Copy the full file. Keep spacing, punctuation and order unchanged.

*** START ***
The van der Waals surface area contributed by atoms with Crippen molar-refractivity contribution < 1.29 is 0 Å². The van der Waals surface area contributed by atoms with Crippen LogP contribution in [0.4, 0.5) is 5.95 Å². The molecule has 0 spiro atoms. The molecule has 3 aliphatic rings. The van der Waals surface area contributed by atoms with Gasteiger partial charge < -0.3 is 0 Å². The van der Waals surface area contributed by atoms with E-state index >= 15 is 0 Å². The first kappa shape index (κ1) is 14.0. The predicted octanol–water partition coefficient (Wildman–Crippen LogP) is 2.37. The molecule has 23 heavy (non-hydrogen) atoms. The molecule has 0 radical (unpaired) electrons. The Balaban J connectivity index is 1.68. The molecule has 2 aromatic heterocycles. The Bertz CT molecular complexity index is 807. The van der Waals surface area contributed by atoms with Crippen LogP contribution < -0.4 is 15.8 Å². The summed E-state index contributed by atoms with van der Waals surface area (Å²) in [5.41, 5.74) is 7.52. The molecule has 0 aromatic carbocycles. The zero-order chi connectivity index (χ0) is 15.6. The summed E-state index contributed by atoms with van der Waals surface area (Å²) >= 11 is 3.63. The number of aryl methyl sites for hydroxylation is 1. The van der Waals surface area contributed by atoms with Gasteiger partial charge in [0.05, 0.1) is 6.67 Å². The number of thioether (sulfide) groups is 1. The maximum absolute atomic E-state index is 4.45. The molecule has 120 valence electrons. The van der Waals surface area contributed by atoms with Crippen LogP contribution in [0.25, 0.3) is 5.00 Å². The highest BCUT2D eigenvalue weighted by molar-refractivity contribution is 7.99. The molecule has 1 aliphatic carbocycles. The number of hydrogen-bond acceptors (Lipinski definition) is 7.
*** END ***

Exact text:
The van der Waals surface area contributed by atoms with Crippen molar-refractivity contribution < 1.29 is 0 Å². The van der Waals surface area contributed by atoms with Crippen LogP contribution in [0.4, 0.5) is 5.95 Å². The molecule has 0 spiro atoms. The molecule has 3 aliphatic rings. The van der Waals surface area contributed by atoms with Gasteiger partial charge < -0.3 is 0 Å². The van der Waals surface area contributed by atoms with E-state index >= 15 is 0 Å². The first kappa shape index (κ1) is 14.0. The predicted octanol–water partition coefficient (Wildman–Crippen LogP) is 2.37. The molecule has 23 heavy (non-hydrogen) atoms. The molecule has 0 radical (unpaired) electrons. The Balaban J connectivity index is 1.68. The molecule has 2 aromatic heterocycles. The Bertz CT molecular complexity index is 807. The van der Waals surface area contributed by atoms with Crippen LogP contribution < -0.4 is 15.8 Å². The summed E-state index contributed by atoms with van der Waals surface area (Å²) in [5.41, 5.74) is 7.52. The molecule has 0 aromatic carbocycles. The zero-order chi connectivity index (χ0) is 15.6. The summed E-state index contributed by atoms with van der Waals surface area (Å²) >= 11 is 3.63. The number of aryl methyl sites for hydroxylation is 1. The van der Waals surface area contributed by atoms with Gasteiger partial charge in [0.05, 0.1) is 6.67 Å². The number of thioether (sulfide) groups is 1. The maximum absolute atomic E-state index is 4.45. The molecule has 120 valence electrons. The van der Waals surface area contributed by atoms with Crippen LogP contribution in [0.25, 0.3) is 5.00 Å². The highest BCUT2D eigenvalue weighted by molar-refractivity contribution is 7.99. The molecule has 1 aliphatic carbocycles. The number of hydrogen-bond acceptors (Lipinski definition) is 7.